The Netherlands is generally seen as an attractive jurisdiction for litigating patent disputes, particularly because of its specialised patent courts and the procedural system, which can provide for a rather quick and substantial assessment of infringement and validity disputes.
A defendant can, inter alia, defend its position vis-à-vis the patentee by arguing invalidity of the patent. For this purpose, he will generally have to institute a revocation action against the patent in The Netherlands. Such a revocation action can be instituted by writ of summons in a new action, or as a counterclaim in pending infringement proceedings on the merits.
For the patentee, it is obviously important to remain flexible during the revocation action. New prior art may pop up, i.e. prior art that has not previously been seen during prosecution, and Dutch court may also have a different opinion to the EPO’s as to the assessment of known prior art. The patent may come under serious threat, and in such event the patentee should have as a fall back position that if there would be reason to revoke, it should not be of the patent in its entirety, but only partially, ensuring a maintenance of the patent to the extent considered valid.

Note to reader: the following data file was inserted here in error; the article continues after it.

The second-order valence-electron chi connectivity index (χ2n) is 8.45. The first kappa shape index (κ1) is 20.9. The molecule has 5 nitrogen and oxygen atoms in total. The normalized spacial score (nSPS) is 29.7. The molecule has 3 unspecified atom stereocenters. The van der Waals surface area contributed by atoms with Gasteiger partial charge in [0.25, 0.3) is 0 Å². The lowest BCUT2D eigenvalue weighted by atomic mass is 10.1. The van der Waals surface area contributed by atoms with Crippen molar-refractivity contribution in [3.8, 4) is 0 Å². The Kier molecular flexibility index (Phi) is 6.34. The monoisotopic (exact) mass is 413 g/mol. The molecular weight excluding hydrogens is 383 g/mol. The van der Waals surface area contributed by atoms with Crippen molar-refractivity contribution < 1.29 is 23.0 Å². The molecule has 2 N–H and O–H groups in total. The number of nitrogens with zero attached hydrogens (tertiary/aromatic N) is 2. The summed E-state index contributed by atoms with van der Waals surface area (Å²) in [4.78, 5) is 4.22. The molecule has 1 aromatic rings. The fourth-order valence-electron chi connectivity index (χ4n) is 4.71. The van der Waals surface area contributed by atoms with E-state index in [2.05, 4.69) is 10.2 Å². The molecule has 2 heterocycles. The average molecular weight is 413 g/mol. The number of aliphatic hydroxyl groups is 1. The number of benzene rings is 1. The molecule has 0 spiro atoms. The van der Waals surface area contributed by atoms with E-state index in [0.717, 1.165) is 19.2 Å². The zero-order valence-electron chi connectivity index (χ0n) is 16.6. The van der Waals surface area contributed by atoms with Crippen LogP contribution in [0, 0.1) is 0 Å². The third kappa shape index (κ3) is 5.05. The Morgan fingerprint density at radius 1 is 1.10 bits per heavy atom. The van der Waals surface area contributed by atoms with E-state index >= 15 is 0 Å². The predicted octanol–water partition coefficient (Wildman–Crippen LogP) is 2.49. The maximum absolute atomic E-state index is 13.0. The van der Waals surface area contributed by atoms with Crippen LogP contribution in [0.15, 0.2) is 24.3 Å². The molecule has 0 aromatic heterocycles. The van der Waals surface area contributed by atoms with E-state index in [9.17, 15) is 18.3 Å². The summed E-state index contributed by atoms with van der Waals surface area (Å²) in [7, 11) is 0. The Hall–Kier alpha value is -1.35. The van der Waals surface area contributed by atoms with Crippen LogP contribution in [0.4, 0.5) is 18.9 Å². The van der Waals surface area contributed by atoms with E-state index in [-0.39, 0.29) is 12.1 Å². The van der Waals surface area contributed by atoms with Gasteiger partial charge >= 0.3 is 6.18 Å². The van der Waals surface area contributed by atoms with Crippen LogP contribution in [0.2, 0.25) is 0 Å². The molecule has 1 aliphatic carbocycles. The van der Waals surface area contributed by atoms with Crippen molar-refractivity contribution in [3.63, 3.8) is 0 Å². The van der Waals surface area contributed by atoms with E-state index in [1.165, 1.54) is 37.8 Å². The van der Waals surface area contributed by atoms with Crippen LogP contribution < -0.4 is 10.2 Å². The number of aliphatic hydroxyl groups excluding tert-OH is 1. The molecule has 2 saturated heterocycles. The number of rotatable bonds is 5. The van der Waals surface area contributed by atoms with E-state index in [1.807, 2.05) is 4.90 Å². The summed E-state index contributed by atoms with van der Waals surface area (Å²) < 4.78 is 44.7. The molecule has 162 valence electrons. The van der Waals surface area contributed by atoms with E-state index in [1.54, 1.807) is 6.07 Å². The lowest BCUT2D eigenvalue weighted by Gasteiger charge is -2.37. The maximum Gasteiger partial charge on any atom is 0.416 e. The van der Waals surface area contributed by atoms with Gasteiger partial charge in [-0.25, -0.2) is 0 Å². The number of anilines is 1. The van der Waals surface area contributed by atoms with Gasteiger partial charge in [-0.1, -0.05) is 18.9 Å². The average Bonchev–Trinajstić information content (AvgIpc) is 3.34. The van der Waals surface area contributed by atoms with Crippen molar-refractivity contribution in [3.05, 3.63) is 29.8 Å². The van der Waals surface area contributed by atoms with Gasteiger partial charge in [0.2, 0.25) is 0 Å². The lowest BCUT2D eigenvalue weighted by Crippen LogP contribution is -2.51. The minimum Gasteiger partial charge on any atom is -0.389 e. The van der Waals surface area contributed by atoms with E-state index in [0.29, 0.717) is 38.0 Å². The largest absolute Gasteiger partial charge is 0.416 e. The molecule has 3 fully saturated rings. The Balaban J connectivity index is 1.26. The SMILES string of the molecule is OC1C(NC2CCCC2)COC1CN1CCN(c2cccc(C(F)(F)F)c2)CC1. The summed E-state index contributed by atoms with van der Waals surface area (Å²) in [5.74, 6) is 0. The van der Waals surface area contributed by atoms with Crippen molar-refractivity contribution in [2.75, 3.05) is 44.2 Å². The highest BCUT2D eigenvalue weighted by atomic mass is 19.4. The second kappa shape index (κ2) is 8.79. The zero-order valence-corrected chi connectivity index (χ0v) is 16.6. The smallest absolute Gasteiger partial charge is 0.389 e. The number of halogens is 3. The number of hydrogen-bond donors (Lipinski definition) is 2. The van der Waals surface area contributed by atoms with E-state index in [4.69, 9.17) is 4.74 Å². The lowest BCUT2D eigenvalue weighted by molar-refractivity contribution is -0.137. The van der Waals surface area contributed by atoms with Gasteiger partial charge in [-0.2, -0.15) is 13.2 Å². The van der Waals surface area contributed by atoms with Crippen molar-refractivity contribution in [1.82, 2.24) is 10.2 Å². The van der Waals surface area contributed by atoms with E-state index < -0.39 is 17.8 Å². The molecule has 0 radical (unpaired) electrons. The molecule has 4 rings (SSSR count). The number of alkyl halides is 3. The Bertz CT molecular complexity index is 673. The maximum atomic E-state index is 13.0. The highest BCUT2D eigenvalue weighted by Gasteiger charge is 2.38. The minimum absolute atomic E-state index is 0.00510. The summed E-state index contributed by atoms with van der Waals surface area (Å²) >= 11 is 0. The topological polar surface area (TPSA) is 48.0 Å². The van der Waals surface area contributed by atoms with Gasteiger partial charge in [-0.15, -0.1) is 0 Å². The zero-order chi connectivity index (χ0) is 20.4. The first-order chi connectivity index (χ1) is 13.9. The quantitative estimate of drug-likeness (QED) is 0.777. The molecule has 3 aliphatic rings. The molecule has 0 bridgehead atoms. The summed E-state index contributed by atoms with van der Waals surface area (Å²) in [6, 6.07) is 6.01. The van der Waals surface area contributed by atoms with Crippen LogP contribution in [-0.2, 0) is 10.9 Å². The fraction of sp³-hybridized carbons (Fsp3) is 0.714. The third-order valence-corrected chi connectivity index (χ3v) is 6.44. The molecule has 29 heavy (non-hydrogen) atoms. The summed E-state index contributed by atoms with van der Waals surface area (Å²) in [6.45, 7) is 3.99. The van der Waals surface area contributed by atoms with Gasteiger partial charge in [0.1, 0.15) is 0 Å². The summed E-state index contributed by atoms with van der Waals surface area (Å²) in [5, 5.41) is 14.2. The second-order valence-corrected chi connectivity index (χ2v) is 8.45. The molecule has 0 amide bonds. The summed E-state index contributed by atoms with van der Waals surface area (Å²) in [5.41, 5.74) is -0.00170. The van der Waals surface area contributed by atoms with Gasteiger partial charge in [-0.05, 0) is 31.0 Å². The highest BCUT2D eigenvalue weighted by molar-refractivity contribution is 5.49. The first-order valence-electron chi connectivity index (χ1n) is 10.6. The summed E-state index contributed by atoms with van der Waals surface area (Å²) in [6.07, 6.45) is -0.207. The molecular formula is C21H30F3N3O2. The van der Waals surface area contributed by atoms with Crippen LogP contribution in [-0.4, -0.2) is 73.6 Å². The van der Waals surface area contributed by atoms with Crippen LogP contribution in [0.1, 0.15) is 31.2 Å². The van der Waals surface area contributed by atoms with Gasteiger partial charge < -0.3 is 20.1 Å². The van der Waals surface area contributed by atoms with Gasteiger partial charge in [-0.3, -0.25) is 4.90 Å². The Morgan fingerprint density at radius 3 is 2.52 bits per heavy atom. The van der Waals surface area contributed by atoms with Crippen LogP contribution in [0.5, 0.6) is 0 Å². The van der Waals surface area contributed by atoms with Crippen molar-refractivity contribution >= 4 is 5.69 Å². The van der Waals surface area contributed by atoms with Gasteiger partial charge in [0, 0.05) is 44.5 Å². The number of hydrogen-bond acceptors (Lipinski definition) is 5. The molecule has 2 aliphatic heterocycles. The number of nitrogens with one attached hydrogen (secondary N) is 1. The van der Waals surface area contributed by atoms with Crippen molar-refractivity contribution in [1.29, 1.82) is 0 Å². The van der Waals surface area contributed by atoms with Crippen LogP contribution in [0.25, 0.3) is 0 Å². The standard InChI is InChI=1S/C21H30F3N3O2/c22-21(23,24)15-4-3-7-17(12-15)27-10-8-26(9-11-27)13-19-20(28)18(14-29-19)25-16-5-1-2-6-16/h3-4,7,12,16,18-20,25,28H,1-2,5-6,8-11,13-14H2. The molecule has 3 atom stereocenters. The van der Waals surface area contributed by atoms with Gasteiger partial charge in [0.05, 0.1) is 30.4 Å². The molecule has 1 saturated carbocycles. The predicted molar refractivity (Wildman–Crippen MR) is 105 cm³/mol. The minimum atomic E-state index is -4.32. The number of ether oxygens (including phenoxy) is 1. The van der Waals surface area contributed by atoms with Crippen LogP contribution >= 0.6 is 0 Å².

The Dutch Patent Act does provide a basis for a partial revocation. However, contrary to the position in many other contracting States to the European Patent Convention (EPC), in 1996 The Netherlands formulated additional criteria for the maintenance of patents in a modified form revocation proceedings; criteria that are not part of the traditional criteria for validity as set out in Article 138 EPC (novelty, inventive step, etcetera). A failure to meet these additional criteria would lead to revocation of the patent in its entirety.